• I love apocalyptic books too. Not sure how I feel about an open ending though. Sometimes those frustrate me.

  • I’m not sure how I feel about this one. From the premise, I would be expecting to see the panic and the disorder that would come along with the environmental disaster and would be wanting to see that. But it seems like the characters and their stories are the real magic to this novel, which does sound promising but at the same time still a bit vague as to how that works?

  • Melliane

    Interesting and it’s nice to have a good apocalyptic book like that mainly as I didn’t know about this one.

  • What has bugged me about a lot of apocalyptic books is sometimes it lacks humanity. I’m so glad that this one highlight it. I also think I’d like Constance. This sounds like a character I would love. This sounds like it has some good subtle elements to it that books in this genre lack. I might have to try this one! Brilly review.

  • Yeah I think this would definitely be interesting, especially with the background of doom but the somewhat calm main characters.

  • Jenny @ Supernatural Snark

    First, I LOVE that cover! So geometric and gorgeous:) Sounds like a solid read to even though you were left feeling just a touch disappointed. Thanks for putting this one (and this author) on my radar Joy!

  • I’ve been eyeing this one for quite some time now. SO great to know that you still ended up liking it even though it wasn’t exactly what you expected it 😀

  • I think apocalyptic books need a healthy dose of action!

  • I have this one on my list, so I’m waiting for it to become available at the library. I don’t want to buy it because I’m not sure I’ll like it.

  • Apocalyptic books don’t always have to be in your face survival, this sounds like the build-up was careful and thoughtful. The fact that these characters made you feel somewhat safe and they were survivors regardless of the situation, sounds like some pretty great writing. Glad this one was a bit of a surprise for you 🙂

  • I have seen this one at the library, but walked past it, I should have stopped

  • shootingstarsmag

    I do think I’d have liked a bit more SUSPENSE, so to speak, but at the same time, it’s still an intriguing premise and it seems like the characters are all done well. Thanks for your thoughts!

    -Lauren
    http://www.shootingstarsmag.blogspot.com

  • Jazmen

    Sounds entertaining, not sure I’m in the right mood for it right now though. I’ll have to add it to my ever growing TBR!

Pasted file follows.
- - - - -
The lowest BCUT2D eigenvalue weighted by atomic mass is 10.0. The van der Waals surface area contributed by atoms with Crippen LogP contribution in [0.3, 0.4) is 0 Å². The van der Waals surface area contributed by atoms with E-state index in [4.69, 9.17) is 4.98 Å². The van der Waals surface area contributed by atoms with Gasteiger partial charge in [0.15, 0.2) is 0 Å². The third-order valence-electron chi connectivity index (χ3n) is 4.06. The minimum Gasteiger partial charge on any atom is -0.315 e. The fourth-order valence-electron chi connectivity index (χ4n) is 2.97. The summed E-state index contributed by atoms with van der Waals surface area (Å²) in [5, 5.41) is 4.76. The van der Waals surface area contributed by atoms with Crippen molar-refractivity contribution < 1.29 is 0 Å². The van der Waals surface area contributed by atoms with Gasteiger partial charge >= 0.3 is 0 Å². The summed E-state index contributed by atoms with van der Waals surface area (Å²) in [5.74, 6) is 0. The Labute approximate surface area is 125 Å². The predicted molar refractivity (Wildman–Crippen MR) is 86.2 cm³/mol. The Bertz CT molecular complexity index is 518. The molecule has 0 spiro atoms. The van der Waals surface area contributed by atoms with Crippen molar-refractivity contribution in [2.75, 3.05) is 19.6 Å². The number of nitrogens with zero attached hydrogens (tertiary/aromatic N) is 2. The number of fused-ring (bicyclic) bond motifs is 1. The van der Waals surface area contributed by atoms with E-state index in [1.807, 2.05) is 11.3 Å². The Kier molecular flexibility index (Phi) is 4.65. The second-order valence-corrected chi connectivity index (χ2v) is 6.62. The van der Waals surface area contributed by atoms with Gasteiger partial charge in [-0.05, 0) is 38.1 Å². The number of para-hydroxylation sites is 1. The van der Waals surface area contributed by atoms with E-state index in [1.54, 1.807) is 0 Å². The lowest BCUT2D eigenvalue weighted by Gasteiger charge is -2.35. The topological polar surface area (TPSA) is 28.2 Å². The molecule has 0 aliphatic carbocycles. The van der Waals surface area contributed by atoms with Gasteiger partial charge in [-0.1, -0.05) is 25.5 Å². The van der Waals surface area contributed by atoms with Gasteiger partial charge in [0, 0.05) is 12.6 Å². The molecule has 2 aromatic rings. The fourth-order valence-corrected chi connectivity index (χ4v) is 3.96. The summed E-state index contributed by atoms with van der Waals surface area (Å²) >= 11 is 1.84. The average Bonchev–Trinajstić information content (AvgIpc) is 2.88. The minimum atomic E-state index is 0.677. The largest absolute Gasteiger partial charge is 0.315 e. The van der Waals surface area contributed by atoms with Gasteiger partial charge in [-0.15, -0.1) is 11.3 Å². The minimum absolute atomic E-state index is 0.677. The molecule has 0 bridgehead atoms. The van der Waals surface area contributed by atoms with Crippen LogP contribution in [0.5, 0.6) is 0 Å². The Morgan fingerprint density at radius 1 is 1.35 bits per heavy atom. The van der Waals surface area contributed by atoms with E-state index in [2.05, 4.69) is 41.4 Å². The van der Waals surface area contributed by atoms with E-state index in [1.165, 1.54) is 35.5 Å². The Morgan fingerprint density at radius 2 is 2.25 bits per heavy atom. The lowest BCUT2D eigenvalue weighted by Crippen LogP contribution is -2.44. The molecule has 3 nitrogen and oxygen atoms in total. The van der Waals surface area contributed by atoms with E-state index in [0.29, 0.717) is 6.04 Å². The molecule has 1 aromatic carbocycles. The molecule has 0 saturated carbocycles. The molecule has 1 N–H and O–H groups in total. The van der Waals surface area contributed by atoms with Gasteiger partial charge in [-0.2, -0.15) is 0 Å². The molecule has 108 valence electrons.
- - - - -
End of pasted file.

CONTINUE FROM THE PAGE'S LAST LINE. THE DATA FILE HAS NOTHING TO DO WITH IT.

• I love me some post-apocalyptic fiction. And sometimes, the “quieter” ones really work for me – the ones that focus on the human side rather than the madness and mayhem. Thank you for bringing this one to my attention, I hadn’t heard of it before!

  • I LOVE Dystopian books! But oddly enough, I didn’t really get into Divergent?? Odd.. I KNOW. But this one just seems like such a disappointment since you didn’t get the “apocalyptic” world feel that you wanted. 🙁 I’m disappointed that more of the “distraught people” and the “trying to pick up the pieces of their life” element wasn’t explored just a little bit more. 🙁

  • Oh, I’m not a fan of those kinds of endings. I need everything to be tied up in a nice little bow. Ha! This sounds like an interesting read though, very different from my normal reads but still, very interesting.

    Thanks for the review as always, Joy!

  • kindlemom1

    Books like these can be hard to review, especially if you liked it but it still wasn’t what you were expecting or even hoping for it to be. Glad it did work though and you did like it. It sounds super interesting!

  • Keertana @ Ivy Book Bindings

    I hate when an ending leaves me wanting more but I do love the sound of this book, otherwise. I think I’ll definitely check it out, despite the missing pages syndrome. Wonderful review, Joy! 🙂

  • Uh oh. Did it leave you hanging? A book like this to leave you without a true ending would bother me. Plus, I am like you, if the world is ending, I want to know what happens. But also, its good that the author is a good writer. It would be nice if you could have both good writing and an ending that really ends, in the same book! Did that make sense? Interesting review!